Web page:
In this embodiment, it is the interpreter process 350 that creates the conman records 710 according to rules that have been set-up for users within the organizational hierarchy 600. Alternatively, conman records 710 may also be created manually through the administrative console 316. These records 710 may be stored in the database 360 or in another database accessible by the connection manager 322. A single IID may have multiple records 710. These records 710 contain an expiration value 710 d that allows blocked, throttled, or otherwise controlled sending mail servers, to retain status as legitimate senders without restriction, if their messaging practices are cleaned up. Once the expiration value 710 d is reached, the connection manager 322 and MPS 426 will process individual messages from that sender. If they are continuing to send viruses, a new record 710 in the conman table 370 will be established. This process will repeat until the condition of the sender changes and they begin sending legitimate email messages.

Also illustrated in FIG. 7 is a detailed record 720 a-i of possible disposition flags 710 e within the conman table 370. The illustrated examples are message accept 720 a, message reject 720 b, message quarantine 720 c, message spool 720 d, message defer 720 e, message throttle 720 f, message redirect 720 g, connection rejection 720 h, and blackhole 720 i. Of course, the invention is not limited to these specific disposition flags 710 e.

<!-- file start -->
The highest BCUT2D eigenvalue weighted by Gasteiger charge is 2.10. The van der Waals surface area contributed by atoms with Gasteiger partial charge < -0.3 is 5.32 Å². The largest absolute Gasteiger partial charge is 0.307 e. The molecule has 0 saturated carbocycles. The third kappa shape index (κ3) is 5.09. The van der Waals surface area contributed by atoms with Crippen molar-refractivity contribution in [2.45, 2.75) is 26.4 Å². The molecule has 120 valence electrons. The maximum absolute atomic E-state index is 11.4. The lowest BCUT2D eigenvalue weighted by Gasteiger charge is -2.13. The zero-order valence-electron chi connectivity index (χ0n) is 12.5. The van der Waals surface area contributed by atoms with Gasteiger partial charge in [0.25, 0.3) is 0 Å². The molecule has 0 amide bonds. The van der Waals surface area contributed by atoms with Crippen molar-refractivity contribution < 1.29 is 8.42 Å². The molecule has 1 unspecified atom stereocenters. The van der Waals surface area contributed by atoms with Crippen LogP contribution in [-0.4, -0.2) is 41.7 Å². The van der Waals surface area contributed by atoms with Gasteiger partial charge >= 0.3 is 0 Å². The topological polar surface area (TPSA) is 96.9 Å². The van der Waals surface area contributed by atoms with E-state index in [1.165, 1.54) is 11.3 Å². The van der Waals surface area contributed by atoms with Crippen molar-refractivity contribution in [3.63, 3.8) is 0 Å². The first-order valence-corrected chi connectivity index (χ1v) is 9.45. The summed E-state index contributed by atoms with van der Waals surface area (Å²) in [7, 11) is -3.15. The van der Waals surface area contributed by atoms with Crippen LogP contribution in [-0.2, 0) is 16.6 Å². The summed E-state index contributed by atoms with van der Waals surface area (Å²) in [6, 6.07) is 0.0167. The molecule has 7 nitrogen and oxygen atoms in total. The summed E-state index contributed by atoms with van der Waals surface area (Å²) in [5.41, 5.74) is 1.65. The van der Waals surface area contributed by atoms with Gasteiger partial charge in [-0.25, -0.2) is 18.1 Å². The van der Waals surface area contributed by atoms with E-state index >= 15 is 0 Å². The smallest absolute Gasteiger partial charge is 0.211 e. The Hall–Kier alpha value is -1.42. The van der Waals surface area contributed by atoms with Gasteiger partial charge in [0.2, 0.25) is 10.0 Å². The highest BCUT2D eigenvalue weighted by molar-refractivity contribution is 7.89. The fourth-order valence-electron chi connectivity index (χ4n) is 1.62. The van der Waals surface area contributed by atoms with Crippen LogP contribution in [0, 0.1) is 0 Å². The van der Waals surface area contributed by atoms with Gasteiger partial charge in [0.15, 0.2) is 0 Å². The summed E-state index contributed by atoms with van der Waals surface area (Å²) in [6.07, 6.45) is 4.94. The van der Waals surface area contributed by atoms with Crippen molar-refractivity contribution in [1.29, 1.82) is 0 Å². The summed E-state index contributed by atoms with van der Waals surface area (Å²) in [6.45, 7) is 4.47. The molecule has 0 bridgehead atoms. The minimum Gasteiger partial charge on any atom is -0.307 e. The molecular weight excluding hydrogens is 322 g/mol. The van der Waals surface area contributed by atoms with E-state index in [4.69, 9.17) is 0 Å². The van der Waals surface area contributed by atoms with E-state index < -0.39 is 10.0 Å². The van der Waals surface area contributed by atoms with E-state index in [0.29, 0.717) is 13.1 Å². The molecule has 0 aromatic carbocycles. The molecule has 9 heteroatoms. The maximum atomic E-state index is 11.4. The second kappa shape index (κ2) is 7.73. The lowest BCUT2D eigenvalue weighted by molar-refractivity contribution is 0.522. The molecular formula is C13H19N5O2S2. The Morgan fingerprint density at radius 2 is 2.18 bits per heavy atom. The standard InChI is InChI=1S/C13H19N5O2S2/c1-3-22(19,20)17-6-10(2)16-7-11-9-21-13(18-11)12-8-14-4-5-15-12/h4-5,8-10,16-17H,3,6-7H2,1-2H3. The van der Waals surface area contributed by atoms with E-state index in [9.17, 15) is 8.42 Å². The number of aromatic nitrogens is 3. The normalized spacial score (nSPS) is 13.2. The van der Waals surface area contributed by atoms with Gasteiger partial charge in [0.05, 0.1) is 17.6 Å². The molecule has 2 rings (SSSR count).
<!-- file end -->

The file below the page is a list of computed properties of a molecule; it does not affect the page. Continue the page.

Referring now to FIG. 8, illustrated is one embodiment of the operation of an MPS through an operational flowchart. As indicated in the diagram, along the entire process data resulting from the process is written into a traffic monitor using various components of the MPS in the EMS, as discussed above in greater detail. That data may then be used by an interpreter process to update information in a conman table employed by a connection management module, as well as in a delivery management table employed by a delivery management module. The process begins at a start step, and then moves to step 800, where a sender opens a connection via a sender mail server in an attempt to send an electronic message, such as an e-mail, to a targeted user connected to a receiving mail server. At step 802, an EMS constructed according to the principles described herein intercepts the connection attempt by the sender, and receives information from the sender, such as SMTP information (e.g., sender's IP address).